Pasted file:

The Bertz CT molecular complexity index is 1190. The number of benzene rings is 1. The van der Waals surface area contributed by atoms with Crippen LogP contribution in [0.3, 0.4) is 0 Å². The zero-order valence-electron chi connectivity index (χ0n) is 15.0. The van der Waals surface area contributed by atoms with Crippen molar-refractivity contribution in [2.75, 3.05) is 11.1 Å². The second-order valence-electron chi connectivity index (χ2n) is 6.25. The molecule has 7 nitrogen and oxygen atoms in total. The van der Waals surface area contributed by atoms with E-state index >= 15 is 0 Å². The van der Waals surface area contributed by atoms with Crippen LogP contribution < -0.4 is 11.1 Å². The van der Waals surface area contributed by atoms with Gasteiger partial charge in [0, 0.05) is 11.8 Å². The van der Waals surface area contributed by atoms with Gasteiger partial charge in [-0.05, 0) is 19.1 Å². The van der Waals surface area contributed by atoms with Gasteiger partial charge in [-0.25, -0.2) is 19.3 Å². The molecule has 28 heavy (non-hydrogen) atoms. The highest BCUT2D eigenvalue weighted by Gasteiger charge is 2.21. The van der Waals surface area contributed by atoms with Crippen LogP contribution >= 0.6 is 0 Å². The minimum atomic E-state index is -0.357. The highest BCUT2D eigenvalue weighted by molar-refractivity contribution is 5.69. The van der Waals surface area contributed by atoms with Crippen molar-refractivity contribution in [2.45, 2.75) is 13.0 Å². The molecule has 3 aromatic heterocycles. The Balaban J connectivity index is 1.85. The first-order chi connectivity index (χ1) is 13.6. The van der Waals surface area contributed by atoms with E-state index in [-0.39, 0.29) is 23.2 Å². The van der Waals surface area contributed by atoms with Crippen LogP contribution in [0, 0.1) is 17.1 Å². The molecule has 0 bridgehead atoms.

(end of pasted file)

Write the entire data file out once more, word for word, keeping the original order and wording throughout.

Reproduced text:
The Bertz CT molecular complexity index is 1190. The number of benzene rings is 1. The van der Waals surface area contributed by atoms with Crippen LogP contribution in [0.3, 0.4) is 0 Å². The zero-order valence-electron chi connectivity index (χ0n) is 15.0. The van der Waals surface area contributed by atoms with Crippen molar-refractivity contribution in [2.75, 3.05) is 11.1 Å². The second-order valence-electron chi connectivity index (χ2n) is 6.25. The molecule has 7 nitrogen and oxygen atoms in total. The van der Waals surface area contributed by atoms with E-state index >= 15 is 0 Å². The van der Waals surface area contributed by atoms with Crippen LogP contribution < -0.4 is 11.1 Å². The van der Waals surface area contributed by atoms with Gasteiger partial charge in [0, 0.05) is 11.8 Å². The van der Waals surface area contributed by atoms with Gasteiger partial charge in [-0.05, 0) is 19.1 Å². The van der Waals surface area contributed by atoms with Gasteiger partial charge in [-0.25, -0.2) is 19.3 Å². The molecule has 28 heavy (non-hydrogen) atoms. The highest BCUT2D eigenvalue weighted by Gasteiger charge is 2.21. The van der Waals surface area contributed by atoms with Crippen LogP contribution >= 0.6 is 0 Å². The minimum atomic E-state index is -0.357. The highest BCUT2D eigenvalue weighted by molar-refractivity contribution is 5.69. The van der Waals surface area contributed by atoms with Crippen molar-refractivity contribution in [2.45, 2.75) is 13.0 Å². The molecule has 3 aromatic heterocycles. The Balaban J connectivity index is 1.85. The first-order chi connectivity index (χ1) is 13.6. The van der Waals surface area contributed by atoms with E-state index in [-0.39, 0.29) is 23.2 Å². The van der Waals surface area contributed by atoms with Crippen LogP contribution in [0, 0.1) is 17.1 Å². The molecule has 0 bridgehead atoms.